In response to these issues the Council has been working with St. Basil’s to develop a new way of working with young people who are homeless, at risk of homelessness or in housing need. This new initiative will be called the Solihull Youth Hub and is similar to the youth hub delivered by St. Basil’s in Birmingham

Through the Youth Hub, which will go live w/c 3rd April, St Basil’s will provide housing advice and specialist home options support to single young people aged 16 – 24.

People will be able to refer those they are concerned about, or themselves, online or by contacting the Youth Hub which will be based in Kingshurst, with outreach services available in Chelmsley Wood and Solihull Town Centre.

At the Youth Hub St. Basil’s will provide the single point of access for all young singles who need housing advice and support. This will involve co-ordination of the assessment process, offering homeless prevention (to include mediation and home visits) and home options support, management of a referral process into existing supported accommodation and tenancy support, co-ordination of support for more complex cases and ensuring that appropriate support is in place once a young person moves into their own tenancy.

Officers from the youth hub will work with a range of other services (e.g. health, social care, children’s services, drug and alcohol support etc) to develop early intervention partnerships across community locations and the project will also fund specialist mental health support for young people, staff working with young people and parents and carers.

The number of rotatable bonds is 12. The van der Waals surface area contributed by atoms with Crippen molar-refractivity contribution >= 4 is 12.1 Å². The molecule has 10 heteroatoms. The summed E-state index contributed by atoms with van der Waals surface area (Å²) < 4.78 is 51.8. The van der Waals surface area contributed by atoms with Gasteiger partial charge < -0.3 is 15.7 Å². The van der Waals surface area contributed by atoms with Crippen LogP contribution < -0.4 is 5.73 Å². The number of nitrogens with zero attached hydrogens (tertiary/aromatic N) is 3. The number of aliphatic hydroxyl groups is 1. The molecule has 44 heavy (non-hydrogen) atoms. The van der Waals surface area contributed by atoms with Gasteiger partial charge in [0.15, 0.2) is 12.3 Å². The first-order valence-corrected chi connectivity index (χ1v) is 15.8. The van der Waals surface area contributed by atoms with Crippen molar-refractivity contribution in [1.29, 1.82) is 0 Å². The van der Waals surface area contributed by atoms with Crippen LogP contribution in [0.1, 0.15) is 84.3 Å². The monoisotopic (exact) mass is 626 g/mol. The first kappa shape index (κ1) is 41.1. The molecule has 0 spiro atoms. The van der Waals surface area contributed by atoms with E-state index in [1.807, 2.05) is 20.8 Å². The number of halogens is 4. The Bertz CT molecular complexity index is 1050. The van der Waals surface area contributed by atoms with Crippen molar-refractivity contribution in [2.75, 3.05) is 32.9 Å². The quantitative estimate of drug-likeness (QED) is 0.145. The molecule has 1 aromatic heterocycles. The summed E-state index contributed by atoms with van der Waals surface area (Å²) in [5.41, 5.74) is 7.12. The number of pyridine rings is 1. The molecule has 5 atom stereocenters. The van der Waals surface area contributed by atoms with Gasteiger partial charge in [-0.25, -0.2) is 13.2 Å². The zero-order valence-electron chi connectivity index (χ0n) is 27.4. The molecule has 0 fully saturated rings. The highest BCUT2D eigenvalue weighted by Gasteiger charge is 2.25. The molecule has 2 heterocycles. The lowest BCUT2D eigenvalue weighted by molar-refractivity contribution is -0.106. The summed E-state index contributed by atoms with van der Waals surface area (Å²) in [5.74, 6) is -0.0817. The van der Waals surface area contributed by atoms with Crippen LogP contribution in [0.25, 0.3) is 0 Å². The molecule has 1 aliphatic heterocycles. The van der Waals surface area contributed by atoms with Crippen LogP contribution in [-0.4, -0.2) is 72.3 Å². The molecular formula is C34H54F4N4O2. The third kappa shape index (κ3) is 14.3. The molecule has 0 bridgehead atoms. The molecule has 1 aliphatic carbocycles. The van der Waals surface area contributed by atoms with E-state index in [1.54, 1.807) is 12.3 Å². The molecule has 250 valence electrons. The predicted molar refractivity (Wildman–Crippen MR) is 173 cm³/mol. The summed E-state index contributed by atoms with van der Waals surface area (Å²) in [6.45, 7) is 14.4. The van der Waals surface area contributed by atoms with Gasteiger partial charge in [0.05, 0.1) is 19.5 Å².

The aim of this new approach will be to minimise the number of young people who require rehousing and reduce incidences of young people approaching in crisis. The focus will very much be on early help, targeted prevention and support for planned moves.

To achieve this St. Basil’s will be working with partners to identify those likely to be at risk and encourage those considering their housing needs to access services at an earlier stage, ensuring that young adults are getting the support they need before they find themselves in serious trouble.

We know that in most instances it is best for young people to be with their families and through targeted mediation, housing advice and housing options assistance St. Basil’s will support young people to return home and work towards independent living in a planned way. However where young people genuinely cannot return home and don’t have any other options available to them the youth hub will give them much needed support to find a suitable emergency placement and work with them to support access to longer term accommodation and eventually independent living.

The model on which the service will be based was developed nationally following research which shows that working to prevent homelessness and encourage planned moves leads to better outcomes for young people and saves money across public services. It will complement other local initiatives providing routes into employment and education, while supporting the Council’s priorities of improving health, wellbeing and building stronger communities.

Operating for an initial term of 2 years the pilot will aim to accurately measure demand from young people in Solihull, capture the range of needs that young people are presenting with and highlight gaps in local services that need to be addressed. Following 12 months of delivery a review will be carried out to evaluate the impact of the pathway, assess progress against the targets set and make recommendations for continued operational arrangements in this area.

We will have lots of methods of spreading the word about this service so please do look out for more information and help to raise awareness amongst those that might need support with their housing options – the best place to signpost someone to local services is through the St. Basil’s website where there is a link for those that live in Solihull www.stbasils.org.uk